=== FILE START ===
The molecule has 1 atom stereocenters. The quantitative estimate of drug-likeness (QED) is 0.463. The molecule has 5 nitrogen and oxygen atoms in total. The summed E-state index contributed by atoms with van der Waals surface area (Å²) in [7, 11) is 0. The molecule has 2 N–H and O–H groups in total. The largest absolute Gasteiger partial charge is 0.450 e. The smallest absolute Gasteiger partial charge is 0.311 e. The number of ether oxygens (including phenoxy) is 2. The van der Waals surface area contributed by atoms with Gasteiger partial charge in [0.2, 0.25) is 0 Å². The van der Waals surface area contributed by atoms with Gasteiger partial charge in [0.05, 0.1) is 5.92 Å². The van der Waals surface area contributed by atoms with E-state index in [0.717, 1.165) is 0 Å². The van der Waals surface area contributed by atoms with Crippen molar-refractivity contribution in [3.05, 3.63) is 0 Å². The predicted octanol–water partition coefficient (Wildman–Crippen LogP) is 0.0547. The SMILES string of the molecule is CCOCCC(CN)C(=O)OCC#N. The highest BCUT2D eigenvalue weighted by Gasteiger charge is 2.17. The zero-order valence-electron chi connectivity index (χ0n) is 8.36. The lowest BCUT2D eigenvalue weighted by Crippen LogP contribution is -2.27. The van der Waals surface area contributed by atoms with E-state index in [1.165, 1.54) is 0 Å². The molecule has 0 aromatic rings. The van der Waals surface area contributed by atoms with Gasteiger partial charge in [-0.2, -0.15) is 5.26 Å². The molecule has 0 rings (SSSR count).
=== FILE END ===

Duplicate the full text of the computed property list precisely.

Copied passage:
The molecule has 1 atom stereocenters. The quantitative estimate of drug-likeness (QED) is 0.463. The molecule has 5 nitrogen and oxygen atoms in total. The summed E-state index contributed by atoms with van der Waals surface area (Å²) in [7, 11) is 0. The molecule has 2 N–H and O–H groups in total. The largest absolute Gasteiger partial charge is 0.450 e. The smallest absolute Gasteiger partial charge is 0.311 e. The number of ether oxygens (including phenoxy) is 2. The van der Waals surface area contributed by atoms with Gasteiger partial charge in [0.2, 0.25) is 0 Å². The van der Waals surface area contributed by atoms with Gasteiger partial charge in [0.05, 0.1) is 5.92 Å². The van der Waals surface area contributed by atoms with E-state index in [0.717, 1.165) is 0 Å². The van der Waals surface area contributed by atoms with Crippen molar-refractivity contribution in [3.05, 3.63) is 0 Å². The predicted octanol–water partition coefficient (Wildman–Crippen LogP) is 0.0547. The SMILES string of the molecule is CCOCCC(CN)C(=O)OCC#N. The highest BCUT2D eigenvalue weighted by Gasteiger charge is 2.17. The zero-order valence-electron chi connectivity index (χ0n) is 8.36. The lowest BCUT2D eigenvalue weighted by Crippen LogP contribution is -2.27. The van der Waals surface area contributed by atoms with E-state index in [1.165, 1.54) is 0 Å². The molecule has 0 aromatic rings. The van der Waals surface area contributed by atoms with Gasteiger partial charge in [-0.2, -0.15) is 5.26 Å². The molecule has 0 rings (SSSR count).